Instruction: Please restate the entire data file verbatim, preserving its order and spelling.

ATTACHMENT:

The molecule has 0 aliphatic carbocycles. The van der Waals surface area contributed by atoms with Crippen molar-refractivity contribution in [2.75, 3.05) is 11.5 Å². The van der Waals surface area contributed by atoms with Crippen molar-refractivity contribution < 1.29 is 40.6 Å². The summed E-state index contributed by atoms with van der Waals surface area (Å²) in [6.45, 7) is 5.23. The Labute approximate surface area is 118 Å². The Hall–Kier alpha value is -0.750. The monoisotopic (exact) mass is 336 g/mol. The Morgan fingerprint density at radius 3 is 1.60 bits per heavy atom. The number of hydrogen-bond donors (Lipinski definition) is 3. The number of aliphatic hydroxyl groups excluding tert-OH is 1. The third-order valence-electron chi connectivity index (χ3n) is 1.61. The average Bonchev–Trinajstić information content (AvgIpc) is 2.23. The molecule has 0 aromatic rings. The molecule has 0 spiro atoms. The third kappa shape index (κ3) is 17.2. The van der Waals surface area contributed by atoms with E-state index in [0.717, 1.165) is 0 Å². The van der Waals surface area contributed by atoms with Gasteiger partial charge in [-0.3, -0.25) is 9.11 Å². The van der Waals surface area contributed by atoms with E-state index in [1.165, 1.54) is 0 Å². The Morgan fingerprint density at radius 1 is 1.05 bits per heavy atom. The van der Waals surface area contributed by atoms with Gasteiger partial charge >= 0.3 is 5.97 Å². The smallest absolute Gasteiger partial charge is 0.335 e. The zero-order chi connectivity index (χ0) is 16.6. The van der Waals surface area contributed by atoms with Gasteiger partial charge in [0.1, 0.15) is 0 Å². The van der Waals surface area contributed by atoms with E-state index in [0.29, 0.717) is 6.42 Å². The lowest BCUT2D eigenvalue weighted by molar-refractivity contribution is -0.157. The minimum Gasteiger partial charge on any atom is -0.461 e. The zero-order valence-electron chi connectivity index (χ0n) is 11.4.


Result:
The molecule has 0 aliphatic carbocycles. The van der Waals surface area contributed by atoms with Crippen molar-refractivity contribution in [2.75, 3.05) is 11.5 Å². The van der Waals surface area contributed by atoms with Crippen molar-refractivity contribution < 1.29 is 40.6 Å². The summed E-state index contributed by atoms with van der Waals surface area (Å²) in [6.45, 7) is 5.23. The Labute approximate surface area is 118 Å². The Hall–Kier alpha value is -0.750. The monoisotopic (exact) mass is 336 g/mol. The Morgan fingerprint density at radius 3 is 1.60 bits per heavy atom. The number of hydrogen-bond donors (Lipinski definition) is 3. The number of aliphatic hydroxyl groups excluding tert-OH is 1. The third-order valence-electron chi connectivity index (χ3n) is 1.61. The average Bonchev–Trinajstić information content (AvgIpc) is 2.23. The molecule has 0 aromatic rings. The molecule has 0 spiro atoms. The third kappa shape index (κ3) is 17.2. The van der Waals surface area contributed by atoms with E-state index in [0.717, 1.165) is 0 Å². The van der Waals surface area contributed by atoms with Gasteiger partial charge in [-0.3, -0.25) is 9.11 Å². The van der Waals surface area contributed by atoms with E-state index in [1.165, 1.54) is 0 Å². The Morgan fingerprint density at radius 1 is 1.05 bits per heavy atom. The van der Waals surface area contributed by atoms with Gasteiger partial charge >= 0.3 is 5.97 Å². The smallest absolute Gasteiger partial charge is 0.335 e. The zero-order chi connectivity index (χ0) is 16.6. The van der Waals surface area contributed by atoms with Gasteiger partial charge in [0.1, 0.15) is 0 Å². The van der Waals surface area contributed by atoms with E-state index in [0.29, 0.717) is 6.42 Å². The lowest BCUT2D eigenvalue weighted by molar-refractivity contribution is -0.157. The minimum Gasteiger partial charge on any atom is -0.461 e. The zero-order valence-electron chi connectivity index (χ0n) is 11.4.